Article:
- 30.Wachtell K, Lehto M, Gerdts E, Olsen MH, Hornestam B, Dahlof B, et al. Angiotensin II receptor blockade reduces new-onset atrial fibrillation and subsequent stroke compared to atenolol: the Losartan Intervention For End Point Reduction in Hypertension (LIFE) study. J Am Coll Cardiol. 2005;45:712–9.PubMedGoogle Scholar
- 35.Walters TE, Lee G, Spence S, Larobina M, Atkinson V, Antippa P, et al. Acute atrial stretch results in conduction slowing and complex signals at the pulmonary vein to left atrial junction: insights into the mechanism of pulmonary vein arrhythmogenesis. Circ Arrhythm Electrophysiol. 2014;7:1189–97.PubMedGoogle Scholar
- 39.Anter E, Di Biase L, Contreras-Valdes FM, et al. Atrial substrate and triggers of paroxysmal atrial fibrillation in patients with obstructive sleep apnea. Circ Arrhythm Electrophysiol. 2017;10.Google Scholar
- 41.Shukla A, Aizer A, Holmes D, Fowler S, Park D, Bernstein S, et al. Effect of obstructive sleep apnea treatment on atrial fibrillation recurrence: a meta-analysis. J Am Coll Cardiol. 2015;1:41–51.Google Scholar
- 44.•• Pathak RK, Middeldorp ME, Meredith M, Mehta AB, Mahajan R, Wong CX, et al. Long-term effect of goal directed weight management in an atrial fibrillation cohort: a long-term follow-up study (LEGACY Study). J Am Coll Cardiol. 2015;65:2159. This study provides long-term data of the impact of weight loss on arrhythmia freedom. It also highlights that in addition to weight loss, weight stability was also crucial for long term freedom from arrhythmia.–69.PubMedGoogle Scholar
- 45.Nalliah CJ, Sanders P, Kalman JM. Surgical weight loss to treat atrial fibrillation risk and progression. Curr Cardiovasc Risk Rep. 2017;11:32.Google Scholar
- 46.• Middeldorp ME, Pathak RK, Meredith M, et al. PREVEntion and regReSsive Effect of weight-loss and risk factor modification on atrial fibrillation: the REVERSE-AF study. Europace. 2018. This study observed that sustained weight loss and risk factor modification can reverse AF profile from perisistent to paroxysmal AF. Google Scholar
- 50.• Jamaly S, Carlsson L, Peltonen M, Jacobson P, Sjostrom L, Karason K. Bariatric surgery and the risk of new-onset atrial fibrillation in Swedish obese subjects. J Am Coll Cardiol. 2016;68:2497–504 This study provides data regarding the impact of dramatic surgical weight loss on incident AF. PubMedPubMedCentralGoogle Scholar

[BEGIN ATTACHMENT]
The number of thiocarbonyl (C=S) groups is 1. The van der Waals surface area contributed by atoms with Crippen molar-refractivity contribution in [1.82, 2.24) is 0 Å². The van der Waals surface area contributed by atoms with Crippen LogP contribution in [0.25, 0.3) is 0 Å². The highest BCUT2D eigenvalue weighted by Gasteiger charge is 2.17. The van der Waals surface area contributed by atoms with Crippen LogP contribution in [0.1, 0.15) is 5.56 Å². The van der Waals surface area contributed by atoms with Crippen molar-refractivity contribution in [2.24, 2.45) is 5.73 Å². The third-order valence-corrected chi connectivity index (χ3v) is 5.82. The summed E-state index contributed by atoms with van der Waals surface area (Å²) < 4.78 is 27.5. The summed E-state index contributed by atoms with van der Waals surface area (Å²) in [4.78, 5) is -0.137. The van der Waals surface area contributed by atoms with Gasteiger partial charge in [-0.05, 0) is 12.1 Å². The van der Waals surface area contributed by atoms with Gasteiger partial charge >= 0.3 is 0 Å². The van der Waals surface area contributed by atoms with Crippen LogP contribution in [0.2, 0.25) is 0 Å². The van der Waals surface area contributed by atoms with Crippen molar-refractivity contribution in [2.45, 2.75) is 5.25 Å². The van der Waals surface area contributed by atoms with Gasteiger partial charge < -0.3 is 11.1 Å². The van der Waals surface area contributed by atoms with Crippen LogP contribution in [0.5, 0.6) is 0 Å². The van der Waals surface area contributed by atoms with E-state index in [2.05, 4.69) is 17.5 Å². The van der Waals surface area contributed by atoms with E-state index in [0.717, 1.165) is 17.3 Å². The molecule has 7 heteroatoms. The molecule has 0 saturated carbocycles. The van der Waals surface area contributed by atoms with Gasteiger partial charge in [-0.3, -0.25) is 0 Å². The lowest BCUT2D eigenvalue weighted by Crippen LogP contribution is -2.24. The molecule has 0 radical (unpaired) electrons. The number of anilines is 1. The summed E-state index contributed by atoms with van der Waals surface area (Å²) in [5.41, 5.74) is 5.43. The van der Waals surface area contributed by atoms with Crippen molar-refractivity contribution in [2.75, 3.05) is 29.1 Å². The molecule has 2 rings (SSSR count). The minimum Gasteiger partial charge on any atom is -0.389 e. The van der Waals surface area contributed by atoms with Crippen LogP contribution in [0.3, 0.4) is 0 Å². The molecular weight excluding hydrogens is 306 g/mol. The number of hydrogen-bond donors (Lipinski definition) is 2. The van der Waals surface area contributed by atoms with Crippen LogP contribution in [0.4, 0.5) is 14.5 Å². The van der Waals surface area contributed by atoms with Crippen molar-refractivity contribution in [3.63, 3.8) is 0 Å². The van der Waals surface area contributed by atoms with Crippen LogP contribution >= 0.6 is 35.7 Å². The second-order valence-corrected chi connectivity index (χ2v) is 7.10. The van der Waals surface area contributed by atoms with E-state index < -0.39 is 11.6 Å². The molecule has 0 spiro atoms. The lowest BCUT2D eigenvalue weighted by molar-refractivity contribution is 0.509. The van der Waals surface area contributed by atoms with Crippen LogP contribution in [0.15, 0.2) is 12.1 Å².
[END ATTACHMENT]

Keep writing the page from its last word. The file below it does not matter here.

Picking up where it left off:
- 51.H Y, WR M, F L-J, YM C. The impact of bariatric surgery on incidence of atrial fibrillation. Heart Rhythm. 2014;S151.Google Scholar
- 53.Klatsky AL, Hasan AS, Armstrong MA, Udaltsova N, Morton C. Coffee, caffeine, and risk of hospitalization for arrhythmias. Permanente J Summer. 2011;15:19–25.Google Scholar
- 62.Macchia A, Grancelli H, Varini S, Nul D, Laffaye N, Mariani J, et al. Omega-3 fatty acids for the prevention of recurrent symptomatic atrial fibrillation: results of the FORWARD (randomized trial to assess efficacy of PUFA for the maintenance of sinus rhythm in persistent atrial fibrillation) trial. J Am Coll Cardiol. 2013;61:463–8.PubMedGoogle Scholar
- 66.Eckel RH, Jakicic JM, Ard JD, de Jesus JM, Houston Miller N, Hubbard VS, et al. 2013 AHA/ACC guideline on lifestyle management to reduce cardiovascular risk: a report of the American College of Cardiology/American Heart Association Task Force on Practice Guidelines. J Am Coll Cardiol. 2014;63:2960–84.Google Scholar
- 67.Larsson SC, Drca N, Wolk A. Alcohol consumption and risk of atrial fibrillation: a prospective study and dose-response meta-analysis. J Am Coll Cardiol. 2014;64:281–9.Google Scholar
- 72.Qiao Y, Shi R, Hou B, Wu L, Zheng L, Ding L, et al. Impact of alcohol consumption on substrate remodeling and ablation outcome of paroxysmal atrial fibrillation. J Am Heart Assoc. 2015;4.Google Scholar
- 82.Azarbal F, Stefanick ML, Salmoirago-Blotcher E, et al. Obesity, physical activity, and their interaction in incident atrial fibrillation in postmenopausal women. J Am Heart Assoc. 2014;3.Google Scholar